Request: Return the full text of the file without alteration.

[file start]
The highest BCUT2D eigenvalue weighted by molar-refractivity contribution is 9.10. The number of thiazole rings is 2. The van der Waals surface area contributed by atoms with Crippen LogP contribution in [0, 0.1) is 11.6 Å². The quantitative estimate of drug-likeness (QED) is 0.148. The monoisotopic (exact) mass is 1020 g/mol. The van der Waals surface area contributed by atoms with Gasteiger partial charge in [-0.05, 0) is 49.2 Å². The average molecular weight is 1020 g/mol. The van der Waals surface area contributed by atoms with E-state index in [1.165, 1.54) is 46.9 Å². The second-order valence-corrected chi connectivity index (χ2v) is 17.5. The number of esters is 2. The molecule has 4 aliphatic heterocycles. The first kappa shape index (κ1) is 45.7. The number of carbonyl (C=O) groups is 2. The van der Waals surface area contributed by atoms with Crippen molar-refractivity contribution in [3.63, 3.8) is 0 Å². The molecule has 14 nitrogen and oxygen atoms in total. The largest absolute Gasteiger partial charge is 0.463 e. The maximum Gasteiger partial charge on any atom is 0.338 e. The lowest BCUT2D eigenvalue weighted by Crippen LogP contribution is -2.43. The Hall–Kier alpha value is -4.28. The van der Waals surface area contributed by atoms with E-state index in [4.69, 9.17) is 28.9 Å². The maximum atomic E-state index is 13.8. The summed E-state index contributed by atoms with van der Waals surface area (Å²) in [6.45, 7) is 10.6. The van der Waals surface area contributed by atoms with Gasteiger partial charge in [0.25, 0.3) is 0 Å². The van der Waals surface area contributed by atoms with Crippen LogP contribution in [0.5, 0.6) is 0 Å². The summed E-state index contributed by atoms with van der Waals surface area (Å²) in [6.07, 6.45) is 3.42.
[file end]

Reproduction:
The highest BCUT2D eigenvalue weighted by molar-refractivity contribution is 9.10. The number of thiazole rings is 2. The van der Waals surface area contributed by atoms with Crippen LogP contribution in [0, 0.1) is 11.6 Å². The quantitative estimate of drug-likeness (QED) is 0.148. The monoisotopic (exact) mass is 1020 g/mol. The van der Waals surface area contributed by atoms with Gasteiger partial charge in [-0.05, 0) is 49.2 Å². The average molecular weight is 1020 g/mol. The van der Waals surface area contributed by atoms with E-state index in [1.165, 1.54) is 46.9 Å². The second-order valence-corrected chi connectivity index (χ2v) is 17.5. The number of esters is 2. The molecule has 4 aliphatic heterocycles. The first kappa shape index (κ1) is 45.7. The number of carbonyl (C=O) groups is 2. The van der Waals surface area contributed by atoms with Crippen molar-refractivity contribution in [3.63, 3.8) is 0 Å². The molecule has 14 nitrogen and oxygen atoms in total. The largest absolute Gasteiger partial charge is 0.463 e. The maximum Gasteiger partial charge on any atom is 0.338 e. The lowest BCUT2D eigenvalue weighted by Crippen LogP contribution is -2.43. The Hall–Kier alpha value is -4.28. The van der Waals surface area contributed by atoms with E-state index in [4.69, 9.17) is 28.9 Å². The maximum atomic E-state index is 13.8. The summed E-state index contributed by atoms with van der Waals surface area (Å²) in [6.45, 7) is 10.6. The van der Waals surface area contributed by atoms with Gasteiger partial charge in [0.25, 0.3) is 0 Å². The van der Waals surface area contributed by atoms with Crippen LogP contribution in [0.5, 0.6) is 0 Å². The summed E-state index contributed by atoms with van der Waals surface area (Å²) in [6.07, 6.45) is 3.42.